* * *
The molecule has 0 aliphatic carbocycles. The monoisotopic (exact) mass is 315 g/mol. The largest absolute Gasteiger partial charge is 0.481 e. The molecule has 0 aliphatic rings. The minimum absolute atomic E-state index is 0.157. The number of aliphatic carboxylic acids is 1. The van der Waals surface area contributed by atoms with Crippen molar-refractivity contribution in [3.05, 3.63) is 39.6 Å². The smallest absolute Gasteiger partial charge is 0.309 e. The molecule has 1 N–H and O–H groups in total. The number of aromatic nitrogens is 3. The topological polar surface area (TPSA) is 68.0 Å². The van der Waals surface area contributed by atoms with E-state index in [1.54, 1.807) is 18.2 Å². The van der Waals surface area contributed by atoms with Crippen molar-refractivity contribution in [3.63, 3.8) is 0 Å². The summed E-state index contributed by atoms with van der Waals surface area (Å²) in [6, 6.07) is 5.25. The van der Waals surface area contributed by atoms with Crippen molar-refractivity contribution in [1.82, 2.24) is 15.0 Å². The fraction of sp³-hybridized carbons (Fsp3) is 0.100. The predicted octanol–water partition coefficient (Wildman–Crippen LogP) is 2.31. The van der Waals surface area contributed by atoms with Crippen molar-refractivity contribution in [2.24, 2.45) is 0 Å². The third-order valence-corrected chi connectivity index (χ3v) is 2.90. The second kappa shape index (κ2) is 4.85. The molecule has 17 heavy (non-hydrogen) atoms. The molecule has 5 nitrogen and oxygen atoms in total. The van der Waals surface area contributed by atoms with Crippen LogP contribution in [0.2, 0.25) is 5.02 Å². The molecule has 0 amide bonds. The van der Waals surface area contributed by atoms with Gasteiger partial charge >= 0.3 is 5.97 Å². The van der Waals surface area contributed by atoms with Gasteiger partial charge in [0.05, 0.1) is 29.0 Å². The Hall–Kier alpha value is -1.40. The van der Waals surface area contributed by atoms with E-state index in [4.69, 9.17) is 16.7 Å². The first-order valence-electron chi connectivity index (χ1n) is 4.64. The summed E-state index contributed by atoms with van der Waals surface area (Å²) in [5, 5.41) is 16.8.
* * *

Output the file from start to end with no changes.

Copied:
The molecule has 0 aliphatic carbocycles. The monoisotopic (exact) mass is 315 g/mol. The largest absolute Gasteiger partial charge is 0.481 e. The molecule has 0 aliphatic rings. The minimum absolute atomic E-state index is 0.157. The number of aliphatic carboxylic acids is 1. The van der Waals surface area contributed by atoms with Crippen molar-refractivity contribution in [3.05, 3.63) is 39.6 Å². The smallest absolute Gasteiger partial charge is 0.309 e. The molecule has 1 N–H and O–H groups in total. The number of aromatic nitrogens is 3. The topological polar surface area (TPSA) is 68.0 Å². The van der Waals surface area contributed by atoms with E-state index in [1.54, 1.807) is 18.2 Å². The van der Waals surface area contributed by atoms with Crippen molar-refractivity contribution in [3.63, 3.8) is 0 Å². The summed E-state index contributed by atoms with van der Waals surface area (Å²) in [6, 6.07) is 5.25. The van der Waals surface area contributed by atoms with Crippen molar-refractivity contribution in [1.82, 2.24) is 15.0 Å². The fraction of sp³-hybridized carbons (Fsp3) is 0.100. The predicted octanol–water partition coefficient (Wildman–Crippen LogP) is 2.31. The van der Waals surface area contributed by atoms with Crippen molar-refractivity contribution in [2.24, 2.45) is 0 Å². The third-order valence-corrected chi connectivity index (χ3v) is 2.90. The second kappa shape index (κ2) is 4.85. The molecule has 17 heavy (non-hydrogen) atoms. The molecule has 5 nitrogen and oxygen atoms in total. The van der Waals surface area contributed by atoms with Crippen LogP contribution in [0.2, 0.25) is 5.02 Å². The molecule has 0 amide bonds. The van der Waals surface area contributed by atoms with Gasteiger partial charge >= 0.3 is 5.97 Å². The van der Waals surface area contributed by atoms with Gasteiger partial charge in [0.05, 0.1) is 29.0 Å². The Hall–Kier alpha value is -1.40. The van der Waals surface area contributed by atoms with E-state index in [4.69, 9.17) is 16.7 Å². The first-order valence-electron chi connectivity index (χ1n) is 4.64. The summed E-state index contributed by atoms with van der Waals surface area (Å²) in [5, 5.41) is 16.8.